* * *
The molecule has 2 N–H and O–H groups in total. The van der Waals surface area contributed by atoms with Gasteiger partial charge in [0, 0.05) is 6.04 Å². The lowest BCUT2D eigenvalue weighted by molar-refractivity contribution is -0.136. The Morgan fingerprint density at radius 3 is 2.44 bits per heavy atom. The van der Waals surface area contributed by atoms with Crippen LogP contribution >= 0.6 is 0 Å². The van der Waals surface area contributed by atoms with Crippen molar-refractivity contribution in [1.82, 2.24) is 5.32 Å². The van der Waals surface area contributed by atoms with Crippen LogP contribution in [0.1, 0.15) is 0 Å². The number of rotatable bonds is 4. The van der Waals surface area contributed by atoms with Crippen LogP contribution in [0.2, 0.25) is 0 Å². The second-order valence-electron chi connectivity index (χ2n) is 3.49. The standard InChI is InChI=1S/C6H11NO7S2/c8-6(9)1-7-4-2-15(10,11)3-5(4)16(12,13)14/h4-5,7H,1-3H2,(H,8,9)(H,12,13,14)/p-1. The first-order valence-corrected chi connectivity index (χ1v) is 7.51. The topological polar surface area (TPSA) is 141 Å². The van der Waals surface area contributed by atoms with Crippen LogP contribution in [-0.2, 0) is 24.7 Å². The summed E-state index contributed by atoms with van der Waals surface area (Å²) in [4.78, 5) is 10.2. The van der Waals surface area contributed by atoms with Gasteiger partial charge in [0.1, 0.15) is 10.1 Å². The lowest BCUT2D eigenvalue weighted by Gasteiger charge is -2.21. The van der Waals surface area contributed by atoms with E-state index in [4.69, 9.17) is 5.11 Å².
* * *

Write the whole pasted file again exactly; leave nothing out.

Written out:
The molecule has 2 N–H and O–H groups in total. The van der Waals surface area contributed by atoms with Gasteiger partial charge in [0, 0.05) is 6.04 Å². The lowest BCUT2D eigenvalue weighted by molar-refractivity contribution is -0.136. The Morgan fingerprint density at radius 3 is 2.44 bits per heavy atom. The van der Waals surface area contributed by atoms with Crippen LogP contribution >= 0.6 is 0 Å². The van der Waals surface area contributed by atoms with Crippen molar-refractivity contribution in [1.82, 2.24) is 5.32 Å². The van der Waals surface area contributed by atoms with Crippen LogP contribution in [0.1, 0.15) is 0 Å². The number of rotatable bonds is 4. The van der Waals surface area contributed by atoms with Crippen LogP contribution in [0.2, 0.25) is 0 Å². The second-order valence-electron chi connectivity index (χ2n) is 3.49. The standard InChI is InChI=1S/C6H11NO7S2/c8-6(9)1-7-4-2-15(10,11)3-5(4)16(12,13)14/h4-5,7H,1-3H2,(H,8,9)(H,12,13,14)/p-1. The first-order valence-corrected chi connectivity index (χ1v) is 7.51. The topological polar surface area (TPSA) is 141 Å². The van der Waals surface area contributed by atoms with Crippen LogP contribution in [-0.2, 0) is 24.7 Å². The summed E-state index contributed by atoms with van der Waals surface area (Å²) in [4.78, 5) is 10.2. The van der Waals surface area contributed by atoms with Gasteiger partial charge in [0.1, 0.15) is 10.1 Å². The lowest BCUT2D eigenvalue weighted by Gasteiger charge is -2.21. The van der Waals surface area contributed by atoms with E-state index in [4.69, 9.17) is 5.11 Å².